what he considered to be truth. For mended to succeed the celebrated Le nearly half a century he had ably Clerc in the professorship of philo- discharged the duties of the Remonsophy, at their college ; but as he strant professorship, and his numerous had been publicly degraded upon the and valuable philosophic and literary records of the Basle "Church, he was labours, it is superfluous to observe, recommended, for the sake of his own abundantly prove the industry of his dignity, as well as that of the college, mind, and the liberal spirit of his to vindicate himself from the asper. theological inquiries. There is no sions thrown on his name and cha- appellation, perhaps, more descriptive racter, either by writing, or an appeal of the talents and varied labours of at once to the Council. Wetstein's Le Clerc, than that of “ the Dr. independent spirit, and the hope that Priestley of bis day,” possessing all the this would be the shortest way of independent genius and acuteness of his ending his troubles, determined him modern parallel, tempered in bis theoto adopt the latter course, and he logical pursuits, with somewhat more once more measured back his steps coolness of judgment and discretion. to Basle to renew his troubles and He was the first man who dared to
hazard what were then deemed very "Debeo mihi ipsi et amicis meis ut
bold positions on the tender subject Forum de me judicium existimationem
of the inspiration of the sacred writmean toear; debeo patri optimo Jo. Rod.ings; and the full liberty in which he Werstenio, p. m. et fratri carissimo Petro indulged in speculations on religious Wetstenio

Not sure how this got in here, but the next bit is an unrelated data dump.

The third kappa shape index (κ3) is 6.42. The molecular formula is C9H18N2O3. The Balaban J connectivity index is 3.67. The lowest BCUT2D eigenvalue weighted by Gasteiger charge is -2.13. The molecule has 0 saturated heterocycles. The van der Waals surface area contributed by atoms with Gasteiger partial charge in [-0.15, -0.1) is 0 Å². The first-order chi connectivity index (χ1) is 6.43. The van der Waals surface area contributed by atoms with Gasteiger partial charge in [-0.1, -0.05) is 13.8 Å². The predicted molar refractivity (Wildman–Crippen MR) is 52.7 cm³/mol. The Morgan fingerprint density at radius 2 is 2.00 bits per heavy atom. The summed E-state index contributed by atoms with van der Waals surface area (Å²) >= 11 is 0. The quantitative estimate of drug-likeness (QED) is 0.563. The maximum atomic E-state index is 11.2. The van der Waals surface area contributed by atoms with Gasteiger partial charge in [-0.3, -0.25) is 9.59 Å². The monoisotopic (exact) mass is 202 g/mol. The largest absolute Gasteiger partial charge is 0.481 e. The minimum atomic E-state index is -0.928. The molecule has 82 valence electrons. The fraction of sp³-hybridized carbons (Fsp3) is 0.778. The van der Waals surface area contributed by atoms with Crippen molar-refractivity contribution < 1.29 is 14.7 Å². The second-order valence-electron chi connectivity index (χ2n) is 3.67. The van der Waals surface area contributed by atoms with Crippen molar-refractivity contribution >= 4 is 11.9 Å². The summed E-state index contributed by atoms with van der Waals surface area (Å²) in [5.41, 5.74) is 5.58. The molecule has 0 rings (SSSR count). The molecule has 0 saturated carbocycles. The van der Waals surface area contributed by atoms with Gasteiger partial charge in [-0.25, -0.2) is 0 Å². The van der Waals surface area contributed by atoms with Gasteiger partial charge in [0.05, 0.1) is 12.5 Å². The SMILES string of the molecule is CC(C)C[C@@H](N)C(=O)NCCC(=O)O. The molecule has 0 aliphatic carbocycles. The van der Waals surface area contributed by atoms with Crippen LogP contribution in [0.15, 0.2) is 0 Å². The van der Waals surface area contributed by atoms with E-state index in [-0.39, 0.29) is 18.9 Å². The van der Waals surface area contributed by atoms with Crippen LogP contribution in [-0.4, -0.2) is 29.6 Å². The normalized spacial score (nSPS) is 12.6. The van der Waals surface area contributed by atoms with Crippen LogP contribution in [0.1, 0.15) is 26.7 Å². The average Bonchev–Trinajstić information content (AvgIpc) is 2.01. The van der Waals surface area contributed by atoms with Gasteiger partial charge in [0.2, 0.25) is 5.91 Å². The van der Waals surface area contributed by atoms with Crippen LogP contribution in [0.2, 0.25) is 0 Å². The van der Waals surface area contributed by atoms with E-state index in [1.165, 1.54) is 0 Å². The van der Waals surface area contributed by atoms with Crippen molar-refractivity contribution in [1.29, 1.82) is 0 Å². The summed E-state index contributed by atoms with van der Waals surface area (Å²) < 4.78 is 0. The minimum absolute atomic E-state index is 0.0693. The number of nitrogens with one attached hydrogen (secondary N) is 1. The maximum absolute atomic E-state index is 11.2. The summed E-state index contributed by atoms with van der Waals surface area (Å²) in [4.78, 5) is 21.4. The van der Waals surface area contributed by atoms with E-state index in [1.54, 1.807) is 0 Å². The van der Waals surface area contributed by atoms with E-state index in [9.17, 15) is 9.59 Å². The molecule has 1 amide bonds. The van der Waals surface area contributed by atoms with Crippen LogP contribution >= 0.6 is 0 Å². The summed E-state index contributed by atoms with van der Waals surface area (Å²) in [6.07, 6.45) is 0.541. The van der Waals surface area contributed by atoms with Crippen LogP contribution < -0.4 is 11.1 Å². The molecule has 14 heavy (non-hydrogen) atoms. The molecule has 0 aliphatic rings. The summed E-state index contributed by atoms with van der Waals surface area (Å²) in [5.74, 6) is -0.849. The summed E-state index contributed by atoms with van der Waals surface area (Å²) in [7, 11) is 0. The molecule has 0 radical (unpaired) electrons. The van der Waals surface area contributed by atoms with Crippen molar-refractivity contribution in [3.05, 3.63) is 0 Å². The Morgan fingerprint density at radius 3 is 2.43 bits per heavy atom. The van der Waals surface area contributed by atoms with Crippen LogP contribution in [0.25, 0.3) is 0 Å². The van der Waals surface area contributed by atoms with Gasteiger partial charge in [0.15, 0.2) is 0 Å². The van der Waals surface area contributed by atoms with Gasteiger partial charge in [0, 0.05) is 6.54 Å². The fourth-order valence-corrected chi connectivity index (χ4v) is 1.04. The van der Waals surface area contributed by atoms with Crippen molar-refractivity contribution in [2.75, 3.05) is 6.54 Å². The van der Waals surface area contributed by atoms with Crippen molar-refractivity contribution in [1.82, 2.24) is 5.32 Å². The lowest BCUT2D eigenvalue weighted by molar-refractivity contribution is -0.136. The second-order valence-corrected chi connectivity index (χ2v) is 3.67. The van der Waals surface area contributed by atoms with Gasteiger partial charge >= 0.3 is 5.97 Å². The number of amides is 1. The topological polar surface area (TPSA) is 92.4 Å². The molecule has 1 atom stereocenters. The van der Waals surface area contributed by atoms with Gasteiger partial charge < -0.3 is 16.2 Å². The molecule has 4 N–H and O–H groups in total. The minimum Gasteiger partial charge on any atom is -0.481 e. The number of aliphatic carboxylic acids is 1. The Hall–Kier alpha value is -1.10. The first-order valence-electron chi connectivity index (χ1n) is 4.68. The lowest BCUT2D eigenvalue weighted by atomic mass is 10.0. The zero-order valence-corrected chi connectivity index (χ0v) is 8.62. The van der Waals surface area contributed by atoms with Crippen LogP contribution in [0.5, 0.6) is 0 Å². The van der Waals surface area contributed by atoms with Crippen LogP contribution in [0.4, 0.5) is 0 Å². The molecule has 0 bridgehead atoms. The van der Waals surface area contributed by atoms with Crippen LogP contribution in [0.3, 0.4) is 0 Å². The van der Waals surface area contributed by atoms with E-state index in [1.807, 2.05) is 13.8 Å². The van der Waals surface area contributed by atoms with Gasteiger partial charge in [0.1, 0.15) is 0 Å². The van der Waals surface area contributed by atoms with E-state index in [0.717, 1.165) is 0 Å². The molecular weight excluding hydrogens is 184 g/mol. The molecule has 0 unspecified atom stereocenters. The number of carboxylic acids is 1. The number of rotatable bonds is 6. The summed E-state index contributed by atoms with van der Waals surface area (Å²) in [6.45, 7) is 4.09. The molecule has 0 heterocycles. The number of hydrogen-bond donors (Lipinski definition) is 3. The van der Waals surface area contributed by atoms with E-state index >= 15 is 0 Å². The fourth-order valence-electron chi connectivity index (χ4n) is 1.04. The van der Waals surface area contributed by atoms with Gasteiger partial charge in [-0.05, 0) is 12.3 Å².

, "mala plurima passis, quod matters, the freedom with which be causam meam meliorem semper judica- ventured to differ from the highest vissent. Prolegom. .218.
names, and draw his own conclusions
from original sources, had long stig. which he had long laboured in vain matized bim with the odious appella- to procare. tions of Socinian and beretic, while At length, in 1751, in bis 58th the approbation of such meu as Lard. year, the first volume issued from the wer, Jortin, and a succeeding series of press: it was followed in the succeedable and judicious theologians and ing year by the second; and the work critics has honoured his labours, and has ever since maintained that celeplaced bim in the first rank of those brity which its jutrinsic merit, and who dared to break through the fet- the laborious industry of its compiler, ters with which theology had been so highly deserved. shackled, by the conubined efforts of The reputation of the author was Catholic and Protestant Churches. HIQW fully established, and literary